Brazil’s First Astronaut Is in Orbit

Brazilian first astronaut aboard the Soyuz space capsuleBrazil’s first astronaut, Air Force Lt. Col. Márcio Pontes, and two other astronauts, an American and a Russian, are on their way to the International Space Station aboard the Soyuz TMA-8 vehicle.

The trip takes place 45 years after the world’s first astronaut, the Russian Yuri Gagarin, went into space, and 100 years after the first public flight of a heavier-than-air powered craft, the 14-Bis, which was built and piloted by the Brazilian aviation pioneer, Alberto Santos Dumont.

Pontes has a Brazilian flag sewn on the left sleeve of his flight suit. He is also carrying commemorative medals celebrating his own flight and that of Santos Dumont.

According to Pontes, his heartbeat speeded up when he saw the rocket on the launch pad. "It is a lot of responsibility," he said. "It weighs on you."

But. later when he was strapped into his seat in the Soyuz, he said: "Contrary to what a lot of people probably imagine, I feel very calm now."

Liftoff

Exactly at 8:29 am in Kazakhstan yesterday (11:29 pm in Brasí­lia), at the Baikonur rocket launch center, Brazilian Air Force Lt. Col. Marcos Pontes lifted off in the Soyuz TMA-8 vehicle along with two other astronauts on his way to the International Space Station.

Pontes, the Russian astronaut, Pavel Vinogradov, and the American, Jeffrey Williams, will remain strapped in their seats in the tiny Soyuz capsule until 1:13 am on Saturday (Brasilia time) when they are scheduled to dock at the ISS (that means they cannot move around for two days, four hours and 13 minutes).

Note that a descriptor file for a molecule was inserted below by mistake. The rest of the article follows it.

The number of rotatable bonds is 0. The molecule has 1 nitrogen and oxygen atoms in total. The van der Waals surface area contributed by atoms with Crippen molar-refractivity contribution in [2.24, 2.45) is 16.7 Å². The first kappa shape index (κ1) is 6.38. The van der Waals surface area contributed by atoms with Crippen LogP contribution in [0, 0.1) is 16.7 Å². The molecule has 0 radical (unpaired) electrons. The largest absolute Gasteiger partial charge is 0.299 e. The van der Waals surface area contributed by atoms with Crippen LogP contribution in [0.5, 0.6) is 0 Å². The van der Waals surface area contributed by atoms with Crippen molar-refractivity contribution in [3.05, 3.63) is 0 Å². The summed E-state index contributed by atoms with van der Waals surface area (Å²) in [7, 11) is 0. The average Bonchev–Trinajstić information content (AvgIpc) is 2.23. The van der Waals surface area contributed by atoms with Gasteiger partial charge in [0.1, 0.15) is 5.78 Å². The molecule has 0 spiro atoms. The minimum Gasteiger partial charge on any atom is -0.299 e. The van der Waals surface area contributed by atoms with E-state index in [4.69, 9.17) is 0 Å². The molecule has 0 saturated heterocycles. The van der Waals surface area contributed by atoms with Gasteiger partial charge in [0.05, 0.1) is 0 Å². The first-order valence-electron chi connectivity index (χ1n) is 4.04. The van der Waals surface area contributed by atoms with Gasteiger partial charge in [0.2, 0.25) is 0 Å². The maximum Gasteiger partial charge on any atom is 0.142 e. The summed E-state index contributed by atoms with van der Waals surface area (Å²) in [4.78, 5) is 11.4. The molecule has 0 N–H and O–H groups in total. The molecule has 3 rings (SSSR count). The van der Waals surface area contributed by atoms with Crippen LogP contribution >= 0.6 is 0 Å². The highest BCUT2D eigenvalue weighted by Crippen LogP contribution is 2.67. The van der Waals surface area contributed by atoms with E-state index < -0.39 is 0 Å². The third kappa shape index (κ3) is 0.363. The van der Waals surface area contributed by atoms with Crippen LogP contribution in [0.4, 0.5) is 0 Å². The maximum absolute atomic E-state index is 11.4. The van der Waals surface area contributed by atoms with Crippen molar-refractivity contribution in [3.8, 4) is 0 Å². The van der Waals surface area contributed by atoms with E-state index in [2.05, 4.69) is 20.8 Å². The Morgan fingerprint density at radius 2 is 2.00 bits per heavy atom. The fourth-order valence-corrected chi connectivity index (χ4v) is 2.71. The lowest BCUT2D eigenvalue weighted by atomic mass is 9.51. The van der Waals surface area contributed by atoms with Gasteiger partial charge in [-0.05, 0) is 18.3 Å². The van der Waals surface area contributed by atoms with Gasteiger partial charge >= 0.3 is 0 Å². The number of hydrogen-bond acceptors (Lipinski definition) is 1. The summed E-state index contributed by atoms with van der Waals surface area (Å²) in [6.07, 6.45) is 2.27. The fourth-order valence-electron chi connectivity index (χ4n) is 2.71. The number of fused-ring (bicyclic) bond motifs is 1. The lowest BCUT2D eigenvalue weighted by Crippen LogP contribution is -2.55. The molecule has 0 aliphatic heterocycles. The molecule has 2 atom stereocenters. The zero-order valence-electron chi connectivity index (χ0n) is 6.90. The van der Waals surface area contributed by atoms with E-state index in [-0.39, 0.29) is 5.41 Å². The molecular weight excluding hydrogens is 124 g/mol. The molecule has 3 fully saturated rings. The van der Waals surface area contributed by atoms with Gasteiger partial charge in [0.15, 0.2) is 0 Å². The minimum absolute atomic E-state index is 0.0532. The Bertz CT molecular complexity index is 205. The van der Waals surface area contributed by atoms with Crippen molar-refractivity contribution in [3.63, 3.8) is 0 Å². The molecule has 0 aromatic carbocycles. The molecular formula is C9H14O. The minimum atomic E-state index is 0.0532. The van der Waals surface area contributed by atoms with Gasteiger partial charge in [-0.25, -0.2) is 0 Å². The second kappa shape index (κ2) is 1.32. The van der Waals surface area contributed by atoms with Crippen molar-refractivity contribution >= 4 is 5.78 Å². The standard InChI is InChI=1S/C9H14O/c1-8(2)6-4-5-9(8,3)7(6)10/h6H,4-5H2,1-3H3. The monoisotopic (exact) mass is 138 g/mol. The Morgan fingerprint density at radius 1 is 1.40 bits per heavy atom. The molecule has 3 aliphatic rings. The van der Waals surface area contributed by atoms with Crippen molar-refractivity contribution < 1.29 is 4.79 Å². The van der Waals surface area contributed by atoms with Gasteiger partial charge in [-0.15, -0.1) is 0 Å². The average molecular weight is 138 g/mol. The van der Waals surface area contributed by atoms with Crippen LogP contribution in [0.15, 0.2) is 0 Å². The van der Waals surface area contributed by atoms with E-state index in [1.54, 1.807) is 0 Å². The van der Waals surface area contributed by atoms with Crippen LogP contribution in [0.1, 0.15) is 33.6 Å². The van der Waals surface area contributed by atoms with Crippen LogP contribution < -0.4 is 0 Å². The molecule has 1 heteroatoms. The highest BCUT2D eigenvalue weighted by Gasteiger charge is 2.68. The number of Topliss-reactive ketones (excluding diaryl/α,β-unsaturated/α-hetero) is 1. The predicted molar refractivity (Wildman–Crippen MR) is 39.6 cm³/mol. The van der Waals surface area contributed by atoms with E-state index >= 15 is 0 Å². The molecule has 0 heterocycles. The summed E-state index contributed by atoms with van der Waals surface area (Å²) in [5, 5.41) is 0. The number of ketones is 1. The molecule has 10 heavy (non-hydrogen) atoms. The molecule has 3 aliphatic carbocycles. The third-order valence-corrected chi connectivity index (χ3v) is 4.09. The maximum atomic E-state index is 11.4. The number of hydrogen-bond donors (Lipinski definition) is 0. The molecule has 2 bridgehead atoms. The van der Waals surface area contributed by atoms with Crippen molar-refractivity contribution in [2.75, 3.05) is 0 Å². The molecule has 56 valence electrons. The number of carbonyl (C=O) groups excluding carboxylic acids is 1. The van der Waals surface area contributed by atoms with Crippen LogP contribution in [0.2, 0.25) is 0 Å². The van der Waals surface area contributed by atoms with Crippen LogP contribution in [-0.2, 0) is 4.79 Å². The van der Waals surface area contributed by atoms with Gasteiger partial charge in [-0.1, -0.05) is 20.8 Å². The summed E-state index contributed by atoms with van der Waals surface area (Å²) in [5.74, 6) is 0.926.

Pontes will be at the ISS for eight days. The other two astronauts will stay in space for six months.

During his stay at the ISS, Pontes will communicate with earth three times. He is to speak with President Luiz Inácio Lula da Silva by video conference on Wednesday April 5. He will also talk to Brazilian journalists. And near the end of his stay he will be in touch with mission technicians.

Pontes will perform eight experiments aboard the ISS where gravity is near zero.

The Brazilian Space Agency paid US$ 10 million for the Pontes trip.

Brazilian President Luiz Inácio Lula da Silva was at the residence of the ambassador of China, Jiang Yuand, where he watched the launch of the Soyuz TMA-8 on television.

Agência Brasil

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  • Show Comments (2)

  • Guest

    No comment from Lula on Space Launch
    You might have thought that Lula, or somebody from the Air Force Ministry would have taken a few minutes of air time to wish Brazil’s first Astronaut – or second, if you include Palocci, a safe journey. Not a dicky bird ! I guess 10 million dollars is small beer compared to China… By the way WHO ARE Lula’s advisors!

  • Guest

    No comment from Lula on Space Launch
    You might have thought that Lula, or somebody from the Air Force Ministry would have taken a few minutes of air time to wish Brazil’s first Astronaut – or second, if you include Palocci, a safe journey. Not a dicky bird ! I guess 10 million dollars is small beer compared to China… By the way WHO ARE Lula’s advisors!

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